In other words, there is always *more* variation in \(X\) than there is in \(V\), since \(V\) is the “leftover” part of \(X\) after regressing on \(Z\).
Because the variances of \(X\) and \(V\) appear in the denominators of our expressions from above, it follows that
\[
\left| \text{Cov}(U,V)/\text{Var}(V)\right| > \left| \text{Cov}(U,V)/\text{Var}(X)\right|.
\]
In other words, \(\beta_{X.Z}\) is **always farther from the truth** than \(\beta_{OLS}\), exactly as we found in our simulation.

# Some Intuition

In our simulation, \(\widehat{\beta}_{X.Z}\) gave a *worse* estimate of \(\beta\) than \(\widehat{\beta}_{X.Z}\).
The derivations from above show that this wasn’t a fluke: adding a valid instrument \(Z\) as an additional control regressor only makes the bias in our estimated causal effect *worse* than it was to begin with.
This holds for any valid instrument and any endogenous regressor in a linear causal model.
I hope you found the derivations from above convincing.
But even so, you may be wondering if there’s an intuitive explanation for this phenomenon.
I am please to inform you that the answer is yes!

In an earlier post I described the **control function** approach to instrumental variables regression.
That post showed that the coefficient on \(X\) in a regression of \(Y\) on \(X\) and \(V\) gives the *correct* causal effect.
We don’t know \(V\), but we can estimate it by regressing \(X\) on \(Z\) and saving the residuals.
The logic of multiple regression shows that including \(V\) as a control regressor “soaks up” the portion of \(X\) that is explained by \(V\).
Because \(V\) represents the “bad” (endogenous) variation in \(X\), this solves our endogeneity problem.
In effect, \(V\) captures the unobserved “omitted variables” that play havoc with a naive regression of \(Y\) on \(X\).

Now, contrast this with a regression of \(Y\) on \(X\) and \(Z\).
In this case, we soak up the variation in \(X\) that is explained by \(Z\).
But \(Z\) represents the **good** (exogenous) variation in \(X\)!
Soaking up this variation leaves only the bad variation behind, making our endogeneity problem worse than it was to begin with.
In this example, \(Z\) is what is known as a bad control, a control regressor that makes things worse rather than better.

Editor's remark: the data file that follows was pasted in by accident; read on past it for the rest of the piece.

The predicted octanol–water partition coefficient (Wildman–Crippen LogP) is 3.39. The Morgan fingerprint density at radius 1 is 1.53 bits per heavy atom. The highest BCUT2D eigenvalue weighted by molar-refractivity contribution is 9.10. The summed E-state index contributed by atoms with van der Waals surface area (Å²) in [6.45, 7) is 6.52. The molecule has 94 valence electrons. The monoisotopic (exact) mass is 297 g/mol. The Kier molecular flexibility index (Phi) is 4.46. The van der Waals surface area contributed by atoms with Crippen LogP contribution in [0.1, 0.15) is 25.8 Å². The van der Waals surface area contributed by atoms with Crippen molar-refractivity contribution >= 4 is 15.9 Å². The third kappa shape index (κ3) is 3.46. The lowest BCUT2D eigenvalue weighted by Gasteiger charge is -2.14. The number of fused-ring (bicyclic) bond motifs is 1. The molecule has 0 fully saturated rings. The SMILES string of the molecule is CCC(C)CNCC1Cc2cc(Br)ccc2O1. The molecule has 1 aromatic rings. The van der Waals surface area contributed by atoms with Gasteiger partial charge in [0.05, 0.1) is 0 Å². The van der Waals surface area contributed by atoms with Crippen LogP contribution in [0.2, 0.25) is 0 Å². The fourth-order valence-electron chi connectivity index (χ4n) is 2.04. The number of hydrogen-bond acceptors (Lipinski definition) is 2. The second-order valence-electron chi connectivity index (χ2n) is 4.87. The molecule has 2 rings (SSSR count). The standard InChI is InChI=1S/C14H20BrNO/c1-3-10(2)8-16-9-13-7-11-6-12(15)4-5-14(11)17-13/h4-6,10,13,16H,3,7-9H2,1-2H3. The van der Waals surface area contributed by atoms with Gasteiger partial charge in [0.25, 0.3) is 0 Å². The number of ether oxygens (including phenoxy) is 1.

A common piece of advice for avoiding bad controls is to only include control regressors that are correlated with \(X\) and \(Y\) but are *not themselves* caused by \(Z\).
The example in this post shows that this advice **wrong**.
Here \(Z\) is not caused by \(X\), and is correlated with both \(X\) and \(Y\).
Nevertheless, it is a bad control
In short, a valid instrument provides a powerful way to carry out causal inference from observational data, but only if you use it in the right way.
A good instrument is a bad control!

I seem to recall saying something like “this won’t in general give us the causal effect we’re interested in, but I don’t think it’s possible to say anything more without extra assumptions.” Fortunately my lackluster response didn’t derail the student who asked the question: he’s currently pursuing a PhD in Economics at UChicago!↩︎

Check if you don’t believe me: substitute the expressions for \(\pi_0\) and \(\pi_1\), take expectations / covariances, and simplify.↩︎

See this blog post for more discussion.↩︎

We don’t necessarily need \(Z_i\) to be normally distributed, as long as it’s independent of \((U_i, V_i)\), so you could use e.g. uniform draws if you prefer. Generating \((U_i, V_i)\) from a bivariate normal distribution isn’t necessary either, but it’s a simple way of controlling the endogeneity in \(X\).↩︎

This is a special case of the so-called FWL Theorem, although I’d argue that we should call it “Yule’s Rule” since George Udny Yule was arguably the first person to popularize it, decades before F, W, or L.↩︎